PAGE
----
Durban - President of the South African Medical Research Council (SAMRC) Dr Glenda Gray has said that Chief Justice Mogoeng Mogoeng should keep his religious beliefs to himself when representing the State.
“We live in a secular society and have a secular government; State and church are separate. You need to keep your religious opinions to yourself when representing the state. Also, you should not get yourself embroiled in conspiracy theories,” Gray commented to African News Agency (ANA) over the weekend.
Gray's remarks came after Mogoeng led a controversial prayer at a thanksgiving service last week in Tembisa, Gauteng, in which he said the Covid-19 vaccine could “infuse triple six in the lives of people”.
“If there be any vaccine, that is of the Devil meant to infuse triple six in the lives of people, meant to corrupt their DNA. Any such vaccine, Lord God almighty may it be destroyed by fire,” Mogoeng said.
Mogoeng's prayer followed the Solidarity Fund’s announcement of the payment of R327 million as part of the first step in securing the country’s position in the COVAX programme.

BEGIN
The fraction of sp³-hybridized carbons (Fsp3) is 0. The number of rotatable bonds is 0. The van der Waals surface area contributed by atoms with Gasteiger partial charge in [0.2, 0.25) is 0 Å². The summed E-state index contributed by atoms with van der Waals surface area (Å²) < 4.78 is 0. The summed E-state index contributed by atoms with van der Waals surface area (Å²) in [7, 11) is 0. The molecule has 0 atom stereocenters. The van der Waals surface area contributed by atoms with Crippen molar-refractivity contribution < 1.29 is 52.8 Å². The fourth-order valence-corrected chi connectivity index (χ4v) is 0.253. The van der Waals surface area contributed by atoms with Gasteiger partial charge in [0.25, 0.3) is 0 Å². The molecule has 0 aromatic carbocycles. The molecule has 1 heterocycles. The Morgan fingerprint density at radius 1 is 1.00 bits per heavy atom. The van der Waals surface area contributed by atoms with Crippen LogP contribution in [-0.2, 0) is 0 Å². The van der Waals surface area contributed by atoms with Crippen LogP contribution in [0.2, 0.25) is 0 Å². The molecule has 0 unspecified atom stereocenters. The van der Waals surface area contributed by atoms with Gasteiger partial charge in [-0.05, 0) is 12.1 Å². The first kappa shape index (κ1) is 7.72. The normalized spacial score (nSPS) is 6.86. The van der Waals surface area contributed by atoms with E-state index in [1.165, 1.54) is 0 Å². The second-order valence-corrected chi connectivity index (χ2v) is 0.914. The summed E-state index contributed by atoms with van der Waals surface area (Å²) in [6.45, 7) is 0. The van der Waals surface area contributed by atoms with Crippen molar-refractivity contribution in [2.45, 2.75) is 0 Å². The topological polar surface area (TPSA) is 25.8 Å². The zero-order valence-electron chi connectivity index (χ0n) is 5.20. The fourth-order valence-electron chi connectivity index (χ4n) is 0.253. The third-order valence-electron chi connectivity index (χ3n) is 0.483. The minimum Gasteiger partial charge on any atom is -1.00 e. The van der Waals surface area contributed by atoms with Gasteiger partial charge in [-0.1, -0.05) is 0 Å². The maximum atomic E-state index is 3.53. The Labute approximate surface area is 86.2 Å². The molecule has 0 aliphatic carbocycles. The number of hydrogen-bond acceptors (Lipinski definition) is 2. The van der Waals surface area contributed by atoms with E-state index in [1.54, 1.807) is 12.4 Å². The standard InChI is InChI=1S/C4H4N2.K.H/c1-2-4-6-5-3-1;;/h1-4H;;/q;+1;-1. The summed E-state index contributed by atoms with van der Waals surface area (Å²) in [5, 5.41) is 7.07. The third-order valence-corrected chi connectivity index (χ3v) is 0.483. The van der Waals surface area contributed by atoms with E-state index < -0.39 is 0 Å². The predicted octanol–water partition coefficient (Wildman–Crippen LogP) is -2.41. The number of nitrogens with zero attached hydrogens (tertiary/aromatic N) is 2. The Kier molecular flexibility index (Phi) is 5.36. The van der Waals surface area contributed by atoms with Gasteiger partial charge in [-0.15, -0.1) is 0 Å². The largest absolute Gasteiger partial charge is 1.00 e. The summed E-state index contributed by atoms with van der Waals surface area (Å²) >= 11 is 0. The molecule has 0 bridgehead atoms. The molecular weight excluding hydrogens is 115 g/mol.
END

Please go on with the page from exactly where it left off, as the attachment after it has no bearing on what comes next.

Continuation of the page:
The figure represents 15% of the total cost of securing access to vaccines for 10% of the population – around six million people.
Mogoeng defended himself at a press conference following the prayer, after he was asked where he got the idea about “triple six” being infused in a vaccine, saying it was his constitutional right to pray.
Despite subjecting the Covid-19 vaccine to eternal damnation, Mogoeng said during the same press conference that he “does not know anything about vaccines” and that his prayer was derived from an advert which suggested a global organisation is “considering” making vaccine certificates compulsory for travel.
Mogoeng also said he was not against all vaccines, but only ones that brought harm to people.
The SAMRC president deflated Mogoeng’s remarks, saying that vaccines have been the cornerstone of public health.
“We should not allow unscientific personal beliefs to undermine the public health response. Vaccines have been the cornerstone of public health. Without vaccines, measles, polio and smallpox would not have been eradicated,” Gray said.
“Without vaccines our children would get measles, pneumococcal pneumonia and haemophilus meningitis. Would we stop our children getting vaccines to prevent this?”
Human rights organisation Africa For Palestine has filed a complaint against Mogoeng with the Judicial Service Committee following the incident.
Director of the Africa for Palestine movement, Muhammed Desai, said that they fully support freedom of speech; however, as chief justice of South Africa, Mogeng has a code of conduct to abide by.
African News Agency (ANA)